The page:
I’ll trade you a piece of Yosemite Valley and all of the Napa Wine Country for Disneyland and the Santa Monica Pier.
For the first time since before the Civil War, California voters will decide this November whether to spilt the Golden State into three entities, dubbed California, Northern California and Southern California. An initiative to divide the state, pushed by Silicon Valley venture capital investor Tim Draper, received enough signatures to qualify it for the November ballot. Supporters say splitting the state would lead to improvements in infrastructure and education while lowering taxes.
But the idea’s passage is a long shot at best: voters polled overwhelmingly disapprove of the idea; and even if the measure does pass in November, the proposal must still be approved by Congress.
If it manages to pass at the polls and in Congress, the plan would look like this:
“California” would have approximately 12.3 million residents, according to the plan’s supporters, and would be centered around Los Angeles County and include five other counties to the north and along the coast up to Monterey and San Benito counties;
“Northern California” would have 40 counties with approximately 13.3 million people and include the Bay Area and everything up to the Oregon border, including California’s current state capital of Sacramento;
“Southern California” would have 13.9 million people in 12 counties and, despite its name, carve out a large section of central California all the way up to Mono County, making a loop around Los Angeles to claim Orange County, San Diego and the southern flank of the state;
In many places, the divide would get tricky. For example, Yosemite National Park would suddenly straddle two of the new states since part of it is in Madera (Southern California) while other parts are in Tuolumne and Mariposa (Northern California) counties. And don’t even get us started with probable battles over how the state’s precious water reserves would be distributed since California is currently criss-crossed with an insanely complex grid of aqueducts, dams, levees and channels.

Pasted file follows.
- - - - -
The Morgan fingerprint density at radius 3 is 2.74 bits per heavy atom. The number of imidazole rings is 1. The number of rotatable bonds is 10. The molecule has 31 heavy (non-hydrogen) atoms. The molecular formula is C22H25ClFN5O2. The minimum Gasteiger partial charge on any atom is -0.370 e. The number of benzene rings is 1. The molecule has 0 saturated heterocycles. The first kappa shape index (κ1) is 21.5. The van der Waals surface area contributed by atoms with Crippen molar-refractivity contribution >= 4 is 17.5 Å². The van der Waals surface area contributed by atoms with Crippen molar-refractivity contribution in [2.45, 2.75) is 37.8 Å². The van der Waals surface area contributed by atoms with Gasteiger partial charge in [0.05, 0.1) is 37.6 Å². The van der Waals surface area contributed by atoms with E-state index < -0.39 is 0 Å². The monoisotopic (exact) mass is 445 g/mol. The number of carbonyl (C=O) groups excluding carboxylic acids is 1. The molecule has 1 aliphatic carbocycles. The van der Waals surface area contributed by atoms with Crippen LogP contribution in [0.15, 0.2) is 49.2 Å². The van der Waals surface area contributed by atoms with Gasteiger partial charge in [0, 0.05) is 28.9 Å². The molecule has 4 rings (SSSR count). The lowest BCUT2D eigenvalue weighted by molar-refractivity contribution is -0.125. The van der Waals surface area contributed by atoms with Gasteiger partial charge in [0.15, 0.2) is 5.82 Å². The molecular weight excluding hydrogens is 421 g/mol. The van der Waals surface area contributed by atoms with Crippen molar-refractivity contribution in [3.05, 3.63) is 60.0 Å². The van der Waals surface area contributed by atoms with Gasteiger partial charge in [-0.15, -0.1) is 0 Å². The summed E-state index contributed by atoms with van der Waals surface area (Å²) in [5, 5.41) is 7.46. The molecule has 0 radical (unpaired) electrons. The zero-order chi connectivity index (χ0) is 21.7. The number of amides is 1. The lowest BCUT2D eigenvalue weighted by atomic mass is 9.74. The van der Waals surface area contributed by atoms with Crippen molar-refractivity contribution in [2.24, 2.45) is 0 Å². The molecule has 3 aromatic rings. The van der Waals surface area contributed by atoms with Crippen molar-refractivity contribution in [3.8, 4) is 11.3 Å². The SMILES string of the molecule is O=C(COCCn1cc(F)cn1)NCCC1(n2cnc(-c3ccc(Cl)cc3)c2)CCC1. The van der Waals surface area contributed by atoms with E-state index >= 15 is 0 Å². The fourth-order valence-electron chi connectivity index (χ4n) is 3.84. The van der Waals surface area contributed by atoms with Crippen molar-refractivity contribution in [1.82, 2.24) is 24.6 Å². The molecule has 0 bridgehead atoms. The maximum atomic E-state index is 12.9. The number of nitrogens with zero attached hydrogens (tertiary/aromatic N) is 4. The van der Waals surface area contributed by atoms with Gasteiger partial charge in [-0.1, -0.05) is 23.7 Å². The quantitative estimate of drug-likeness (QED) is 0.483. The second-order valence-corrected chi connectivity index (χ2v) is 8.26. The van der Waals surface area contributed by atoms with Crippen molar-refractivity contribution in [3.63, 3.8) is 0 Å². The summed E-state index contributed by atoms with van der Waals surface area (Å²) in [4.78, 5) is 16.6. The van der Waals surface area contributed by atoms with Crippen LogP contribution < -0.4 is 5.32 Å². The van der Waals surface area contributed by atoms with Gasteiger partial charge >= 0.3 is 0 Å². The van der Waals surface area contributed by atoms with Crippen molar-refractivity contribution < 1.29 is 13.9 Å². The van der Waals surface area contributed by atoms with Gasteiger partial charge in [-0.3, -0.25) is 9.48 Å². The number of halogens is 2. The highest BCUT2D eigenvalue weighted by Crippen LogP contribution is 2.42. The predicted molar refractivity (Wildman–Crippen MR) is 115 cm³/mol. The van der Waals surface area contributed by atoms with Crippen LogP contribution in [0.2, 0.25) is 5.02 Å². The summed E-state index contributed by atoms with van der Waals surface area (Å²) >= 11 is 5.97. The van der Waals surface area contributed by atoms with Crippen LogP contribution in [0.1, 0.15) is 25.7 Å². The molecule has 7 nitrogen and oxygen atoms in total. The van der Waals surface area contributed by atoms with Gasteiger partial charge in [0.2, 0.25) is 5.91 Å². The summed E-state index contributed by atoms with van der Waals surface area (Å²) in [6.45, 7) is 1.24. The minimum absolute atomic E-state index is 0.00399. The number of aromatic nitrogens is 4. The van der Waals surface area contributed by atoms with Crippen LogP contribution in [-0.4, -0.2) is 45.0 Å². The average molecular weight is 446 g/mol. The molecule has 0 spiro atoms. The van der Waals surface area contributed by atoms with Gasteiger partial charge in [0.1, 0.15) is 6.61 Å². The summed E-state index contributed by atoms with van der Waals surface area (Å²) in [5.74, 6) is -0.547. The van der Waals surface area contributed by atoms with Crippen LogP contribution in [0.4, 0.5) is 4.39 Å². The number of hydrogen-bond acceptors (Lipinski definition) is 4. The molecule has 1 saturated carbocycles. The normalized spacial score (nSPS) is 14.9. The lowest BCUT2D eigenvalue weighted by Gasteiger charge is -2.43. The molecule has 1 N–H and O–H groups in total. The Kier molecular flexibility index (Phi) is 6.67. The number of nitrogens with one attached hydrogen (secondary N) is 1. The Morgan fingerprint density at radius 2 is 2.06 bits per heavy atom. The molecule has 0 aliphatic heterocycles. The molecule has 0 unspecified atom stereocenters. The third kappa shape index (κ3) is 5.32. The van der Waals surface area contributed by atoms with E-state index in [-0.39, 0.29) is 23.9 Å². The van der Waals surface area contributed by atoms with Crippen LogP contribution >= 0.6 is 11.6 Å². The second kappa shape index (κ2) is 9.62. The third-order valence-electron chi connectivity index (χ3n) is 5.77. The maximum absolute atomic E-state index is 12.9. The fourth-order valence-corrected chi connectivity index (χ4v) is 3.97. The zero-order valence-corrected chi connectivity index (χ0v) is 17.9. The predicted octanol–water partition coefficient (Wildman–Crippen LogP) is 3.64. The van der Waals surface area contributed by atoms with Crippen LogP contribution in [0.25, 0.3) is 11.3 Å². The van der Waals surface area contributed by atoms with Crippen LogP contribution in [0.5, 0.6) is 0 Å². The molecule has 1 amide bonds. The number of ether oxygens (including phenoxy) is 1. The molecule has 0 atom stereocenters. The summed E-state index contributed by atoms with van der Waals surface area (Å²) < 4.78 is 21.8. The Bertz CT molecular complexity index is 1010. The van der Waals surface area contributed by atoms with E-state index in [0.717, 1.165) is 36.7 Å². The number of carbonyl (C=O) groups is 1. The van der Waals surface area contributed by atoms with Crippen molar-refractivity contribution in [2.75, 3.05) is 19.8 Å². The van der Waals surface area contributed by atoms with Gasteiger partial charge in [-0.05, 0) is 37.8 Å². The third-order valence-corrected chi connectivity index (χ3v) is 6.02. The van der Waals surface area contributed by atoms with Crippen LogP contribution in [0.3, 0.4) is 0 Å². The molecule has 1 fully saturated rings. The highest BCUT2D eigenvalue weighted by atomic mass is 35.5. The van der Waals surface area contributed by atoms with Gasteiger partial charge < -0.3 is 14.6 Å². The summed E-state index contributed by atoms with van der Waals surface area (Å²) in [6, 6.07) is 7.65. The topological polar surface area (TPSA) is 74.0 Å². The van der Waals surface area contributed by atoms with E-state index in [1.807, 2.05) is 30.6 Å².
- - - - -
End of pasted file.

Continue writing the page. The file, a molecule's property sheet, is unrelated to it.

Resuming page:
Here’s a quick look at which new state would grab which of California’s existing treasures:
California Would Get:
Beautiful Big Sur and the world-renowned, oceanside, cliff-edged Highway 1
The otherworldly volcanic rock spires, canyons and crags of Pinnacles National Park
The one-of-a-kind Madonna Inn in San Luis Obispo with its more than 100 whimsical guest rooms and pastoral setting
Hollywood, including all the good, the bad and the ugly
Some of the world’s top museums, all within miles of one another in Los Angeles, including LACMA, the Getty Center, the Natural History Museum and The Broad
World-class golf courses and the Seventeen Mile Drive in Monterey
The oh-so-quaint village of Carmel-by-the-Sea
Some of the most iconic of current California’s Spanish missions, including Santa Barbara, Santa Ynez and San Juan Bautista
The Santa Monica Pier, home to the world’s first solar-powered ferris wheel, as well as the Looff Hippodrome Carousel, which was Santa Monica’s first National Historic Landmark, and its very own trapeze school
Northern California Would Get:
Majestic Mount Shasta, along with the secret city reportedly hidden beneath its peaks, the technically advanced society of human beings that live down there called Lemurians, and “The Little People of Mount Shasta,” described on one website as “kind of physical, but not quite, and they are very often seen visually around the mountain. They are third dimensional beings like humans, but they live on a slightly higher level of the third dimension, such as third and one half level, and they have the ability to make themselves visible and invisible at will”